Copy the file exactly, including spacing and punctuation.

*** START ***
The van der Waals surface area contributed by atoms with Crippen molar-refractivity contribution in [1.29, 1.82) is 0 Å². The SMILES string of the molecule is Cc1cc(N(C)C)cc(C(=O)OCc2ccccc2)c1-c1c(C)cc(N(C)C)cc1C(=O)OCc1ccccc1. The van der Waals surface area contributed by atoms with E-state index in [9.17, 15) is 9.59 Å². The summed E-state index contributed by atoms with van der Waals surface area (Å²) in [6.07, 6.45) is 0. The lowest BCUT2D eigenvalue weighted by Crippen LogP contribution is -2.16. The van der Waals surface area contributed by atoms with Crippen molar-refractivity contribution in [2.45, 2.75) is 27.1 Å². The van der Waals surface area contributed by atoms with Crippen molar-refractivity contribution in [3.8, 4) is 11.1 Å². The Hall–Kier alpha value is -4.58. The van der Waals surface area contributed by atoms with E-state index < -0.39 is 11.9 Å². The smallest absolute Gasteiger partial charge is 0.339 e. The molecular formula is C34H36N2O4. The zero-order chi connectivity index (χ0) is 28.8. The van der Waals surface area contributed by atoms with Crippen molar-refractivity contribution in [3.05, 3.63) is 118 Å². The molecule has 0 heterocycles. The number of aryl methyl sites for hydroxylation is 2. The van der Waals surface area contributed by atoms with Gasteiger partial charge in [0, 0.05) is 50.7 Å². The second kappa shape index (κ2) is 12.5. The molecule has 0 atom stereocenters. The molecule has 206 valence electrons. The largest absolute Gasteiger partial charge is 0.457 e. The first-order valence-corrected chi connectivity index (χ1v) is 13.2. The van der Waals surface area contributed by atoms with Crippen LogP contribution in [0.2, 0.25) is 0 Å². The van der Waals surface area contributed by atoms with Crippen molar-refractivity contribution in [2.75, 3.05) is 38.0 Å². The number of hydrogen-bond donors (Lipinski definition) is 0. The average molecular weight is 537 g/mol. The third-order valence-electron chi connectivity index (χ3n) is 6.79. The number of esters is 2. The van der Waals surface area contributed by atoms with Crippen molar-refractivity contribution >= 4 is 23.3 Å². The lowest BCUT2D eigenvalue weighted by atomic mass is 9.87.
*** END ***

The van der Waals surface area contributed by atoms with Crippen molar-refractivity contribution in [1.29, 1.82) is 0 Å². The SMILES string of the molecule is Cc1cc(N(C)C)cc(C(=O)OCc2ccccc2)c1-c1c(C)cc(N(C)C)cc1C(=O)OCc1ccccc1. The van der Waals surface area contributed by atoms with E-state index in [9.17, 15) is 9.59 Å². The summed E-state index contributed by atoms with van der Waals surface area (Å²) in [6.07, 6.45) is 0. The lowest BCUT2D eigenvalue weighted by Crippen LogP contribution is -2.16. The van der Waals surface area contributed by atoms with Crippen molar-refractivity contribution in [2.45, 2.75) is 27.1 Å². The van der Waals surface area contributed by atoms with Crippen molar-refractivity contribution in [3.8, 4) is 11.1 Å². The Hall–Kier alpha value is -4.58. The van der Waals surface area contributed by atoms with E-state index < -0.39 is 11.9 Å². The smallest absolute Gasteiger partial charge is 0.339 e. The molecular formula is C34H36N2O4. The zero-order chi connectivity index (χ0) is 28.8. The van der Waals surface area contributed by atoms with Crippen molar-refractivity contribution in [3.05, 3.63) is 118 Å². The molecule has 0 heterocycles. The number of aryl methyl sites for hydroxylation is 2. The van der Waals surface area contributed by atoms with Gasteiger partial charge in [0, 0.05) is 50.7 Å². The second kappa shape index (κ2) is 12.5. The molecule has 0 atom stereocenters. The molecule has 206 valence electrons. The largest absolute Gasteiger partial charge is 0.457 e. The first-order valence-corrected chi connectivity index (χ1v) is 13.2. The van der Waals surface area contributed by atoms with Crippen LogP contribution in [0.2, 0.25) is 0 Å². The van der Waals surface area contributed by atoms with Crippen molar-refractivity contribution in [2.75, 3.05) is 38.0 Å². The number of hydrogen-bond donors (Lipinski definition) is 0. The average molecular weight is 537 g/mol. The third-order valence-electron chi connectivity index (χ3n) is 6.79. The number of esters is 2. The van der Waals surface area contributed by atoms with Crippen molar-refractivity contribution >= 4 is 23.3 Å². The lowest BCUT2D eigenvalue weighted by atomic mass is 9.87.